President Obama said he's proud of the moment he pulled the U.S. from the brink of launching airstrikes against the government of Syrian President Bashar Assad, calling it the right decision to make.
In interviews with The Atlantic magazine published Thursday, Obama also called out U.S. allies who call for tougher U.S. action in Mideast conflicts but fail to take risks themselves, describing them as "free-riders." He cast the sectarian conflicts roiling the region as a competition between Iran and close U.S. partner Saudi Arabia, and he urged both to find "an effective way to share the neighborhood."
Of his 2013 decision not to strike Assad's government, he said: "I'm very proud of this moment."
"For me to press the pause button at that moment, I knew, would cost me politically," Obama said. "And the fact that I was able to pull back from the immediate pressures and think through in my own mind what was in America's interest, not only with respect to Syria but also with respect to our democracy, was as tough a decision as I've made."
Obama had been close to ordering strikes to punish Assad for using chemical weapons against Syrians, with plans for military action ready to go. At the last minute, he said he'd ask for permission from Congress. The strikes never happened.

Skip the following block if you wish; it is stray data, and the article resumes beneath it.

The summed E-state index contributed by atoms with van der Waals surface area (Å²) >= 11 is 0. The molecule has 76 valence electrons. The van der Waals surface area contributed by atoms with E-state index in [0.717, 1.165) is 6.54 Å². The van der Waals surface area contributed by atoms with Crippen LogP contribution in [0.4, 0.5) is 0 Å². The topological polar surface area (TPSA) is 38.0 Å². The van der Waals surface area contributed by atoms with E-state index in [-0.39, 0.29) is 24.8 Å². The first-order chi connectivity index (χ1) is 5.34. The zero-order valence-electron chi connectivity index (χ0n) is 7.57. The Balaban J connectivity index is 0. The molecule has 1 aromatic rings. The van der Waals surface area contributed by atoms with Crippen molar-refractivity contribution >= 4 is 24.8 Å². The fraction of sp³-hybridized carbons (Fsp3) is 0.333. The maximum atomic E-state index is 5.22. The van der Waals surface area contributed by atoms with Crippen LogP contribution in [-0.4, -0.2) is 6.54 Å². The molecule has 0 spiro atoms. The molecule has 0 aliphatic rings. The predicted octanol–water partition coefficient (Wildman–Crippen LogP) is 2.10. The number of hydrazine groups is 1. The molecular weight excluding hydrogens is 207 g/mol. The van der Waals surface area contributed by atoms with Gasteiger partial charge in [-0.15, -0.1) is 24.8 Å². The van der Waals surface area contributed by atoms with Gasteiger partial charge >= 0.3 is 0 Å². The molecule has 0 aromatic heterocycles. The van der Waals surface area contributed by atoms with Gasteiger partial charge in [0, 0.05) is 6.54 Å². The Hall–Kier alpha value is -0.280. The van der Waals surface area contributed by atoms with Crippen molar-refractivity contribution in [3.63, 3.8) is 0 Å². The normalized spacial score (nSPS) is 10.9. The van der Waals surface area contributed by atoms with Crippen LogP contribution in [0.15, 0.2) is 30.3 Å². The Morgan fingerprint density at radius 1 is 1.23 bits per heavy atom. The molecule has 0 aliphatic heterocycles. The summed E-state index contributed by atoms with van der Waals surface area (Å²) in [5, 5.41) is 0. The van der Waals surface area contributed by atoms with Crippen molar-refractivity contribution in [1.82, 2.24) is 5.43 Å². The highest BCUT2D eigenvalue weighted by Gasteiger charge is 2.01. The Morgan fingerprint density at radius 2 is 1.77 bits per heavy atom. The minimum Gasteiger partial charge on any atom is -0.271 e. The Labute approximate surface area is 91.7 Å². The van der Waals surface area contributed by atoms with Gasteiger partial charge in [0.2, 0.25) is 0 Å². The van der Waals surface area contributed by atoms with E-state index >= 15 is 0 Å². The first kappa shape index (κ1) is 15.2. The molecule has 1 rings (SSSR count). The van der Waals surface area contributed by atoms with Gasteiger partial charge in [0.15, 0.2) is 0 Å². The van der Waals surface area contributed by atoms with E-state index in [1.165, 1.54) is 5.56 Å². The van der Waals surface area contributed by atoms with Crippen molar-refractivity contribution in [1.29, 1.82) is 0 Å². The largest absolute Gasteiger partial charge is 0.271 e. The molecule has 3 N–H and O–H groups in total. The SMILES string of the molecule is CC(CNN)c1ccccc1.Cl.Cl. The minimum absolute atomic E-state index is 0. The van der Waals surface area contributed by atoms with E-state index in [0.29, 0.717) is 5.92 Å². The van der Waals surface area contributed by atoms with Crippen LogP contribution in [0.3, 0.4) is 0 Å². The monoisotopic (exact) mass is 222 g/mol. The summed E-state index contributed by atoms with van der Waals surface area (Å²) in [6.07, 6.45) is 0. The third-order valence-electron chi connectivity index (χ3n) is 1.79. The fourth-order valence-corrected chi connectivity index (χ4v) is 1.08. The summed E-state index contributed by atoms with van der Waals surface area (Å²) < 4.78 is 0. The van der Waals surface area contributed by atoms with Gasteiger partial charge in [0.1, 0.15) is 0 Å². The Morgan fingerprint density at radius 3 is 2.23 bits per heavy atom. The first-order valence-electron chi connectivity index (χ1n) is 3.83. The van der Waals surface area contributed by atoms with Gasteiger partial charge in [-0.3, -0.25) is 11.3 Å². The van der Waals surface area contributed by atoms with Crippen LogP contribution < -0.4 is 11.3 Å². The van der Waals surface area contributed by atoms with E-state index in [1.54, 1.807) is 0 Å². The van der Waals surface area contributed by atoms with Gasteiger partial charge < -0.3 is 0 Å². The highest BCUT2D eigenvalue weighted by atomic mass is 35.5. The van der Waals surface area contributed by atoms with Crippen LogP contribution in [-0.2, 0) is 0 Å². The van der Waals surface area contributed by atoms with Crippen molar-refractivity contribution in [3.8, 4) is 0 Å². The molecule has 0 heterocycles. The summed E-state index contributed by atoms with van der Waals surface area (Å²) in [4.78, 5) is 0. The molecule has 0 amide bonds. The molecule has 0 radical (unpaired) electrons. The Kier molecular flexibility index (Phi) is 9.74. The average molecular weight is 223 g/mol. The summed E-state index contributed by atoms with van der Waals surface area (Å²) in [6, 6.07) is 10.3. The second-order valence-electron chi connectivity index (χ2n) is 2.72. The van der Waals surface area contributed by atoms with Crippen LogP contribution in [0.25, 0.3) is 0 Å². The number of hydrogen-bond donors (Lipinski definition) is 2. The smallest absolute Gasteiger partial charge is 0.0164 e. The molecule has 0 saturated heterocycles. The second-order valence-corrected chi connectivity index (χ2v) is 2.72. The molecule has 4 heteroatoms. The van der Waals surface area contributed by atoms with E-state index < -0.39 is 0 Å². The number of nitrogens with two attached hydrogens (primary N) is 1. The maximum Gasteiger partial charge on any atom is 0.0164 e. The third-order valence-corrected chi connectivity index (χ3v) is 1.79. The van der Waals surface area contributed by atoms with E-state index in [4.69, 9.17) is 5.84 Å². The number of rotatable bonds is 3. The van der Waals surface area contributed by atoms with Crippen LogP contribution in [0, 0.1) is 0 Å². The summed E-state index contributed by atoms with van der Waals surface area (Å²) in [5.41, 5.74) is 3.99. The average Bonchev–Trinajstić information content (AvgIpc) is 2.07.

The reversal has become a prime example cited by those who argue Obama has lost his credibility in the Middle East, having failed to take action despite threatening that Assad's use of chemical weapons would cross a "red line" and trigger tough U.S. response. To Obama's critics, the "red line" epitomizes his reluctance to use U.S. leadership and military might to promote U.S. interests in a dangerous region.
Obama acknowledged the broad perception that "America's credibility was at stake" in the 2013 decision not to strike. Yet he said that "ultimately it was the right decision to make."
In the interviews, which took place over many months, Obama offered an unusually blunt assessment of American allies in Europe and in the Persian Gulf region, especially regarding Libya, where a 2011 NATO intervention backed by the U.S. led to a vacuum of power that has fueled chaos and allowed extremist groups to thrive. Obama acknowledged that the intervention "didn't work," but also faulted allies who are closer geographically to Libya for relying too much on the U.S.
"What has been a habit over the last several decades in these circumstances is people pushing us to act but then showing an unwillingness to put any skin in the game," Obama said. Asked if he meant they were free-riders, Obama repeated, "Free-riders."